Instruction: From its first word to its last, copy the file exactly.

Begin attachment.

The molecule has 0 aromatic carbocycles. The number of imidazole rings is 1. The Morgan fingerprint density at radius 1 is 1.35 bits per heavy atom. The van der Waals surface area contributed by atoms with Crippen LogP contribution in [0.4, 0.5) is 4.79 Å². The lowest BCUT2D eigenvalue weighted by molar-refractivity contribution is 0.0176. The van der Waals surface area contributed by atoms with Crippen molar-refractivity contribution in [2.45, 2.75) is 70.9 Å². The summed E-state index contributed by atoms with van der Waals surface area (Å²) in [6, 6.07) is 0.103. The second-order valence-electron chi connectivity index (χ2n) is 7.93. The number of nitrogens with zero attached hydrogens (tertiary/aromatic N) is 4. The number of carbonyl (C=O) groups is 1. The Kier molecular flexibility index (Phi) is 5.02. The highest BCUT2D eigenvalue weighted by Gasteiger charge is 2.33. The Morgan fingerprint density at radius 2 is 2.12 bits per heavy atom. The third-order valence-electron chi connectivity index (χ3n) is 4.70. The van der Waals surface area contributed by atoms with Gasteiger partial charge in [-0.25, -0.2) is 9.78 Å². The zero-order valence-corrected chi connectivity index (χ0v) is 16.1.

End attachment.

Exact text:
The molecule has 0 aromatic carbocycles. The number of imidazole rings is 1. The Morgan fingerprint density at radius 1 is 1.35 bits per heavy atom. The van der Waals surface area contributed by atoms with Crippen LogP contribution in [0.4, 0.5) is 4.79 Å². The lowest BCUT2D eigenvalue weighted by molar-refractivity contribution is 0.0176. The van der Waals surface area contributed by atoms with Crippen molar-refractivity contribution in [2.45, 2.75) is 70.9 Å². The summed E-state index contributed by atoms with van der Waals surface area (Å²) in [6, 6.07) is 0.103. The second-order valence-electron chi connectivity index (χ2n) is 7.93. The number of nitrogens with zero attached hydrogens (tertiary/aromatic N) is 4. The number of carbonyl (C=O) groups is 1. The Kier molecular flexibility index (Phi) is 5.02. The highest BCUT2D eigenvalue weighted by Gasteiger charge is 2.33. The Morgan fingerprint density at radius 2 is 2.12 bits per heavy atom. The third-order valence-electron chi connectivity index (χ3n) is 4.70. The van der Waals surface area contributed by atoms with Gasteiger partial charge in [-0.25, -0.2) is 9.78 Å². The zero-order valence-corrected chi connectivity index (χ0v) is 16.1.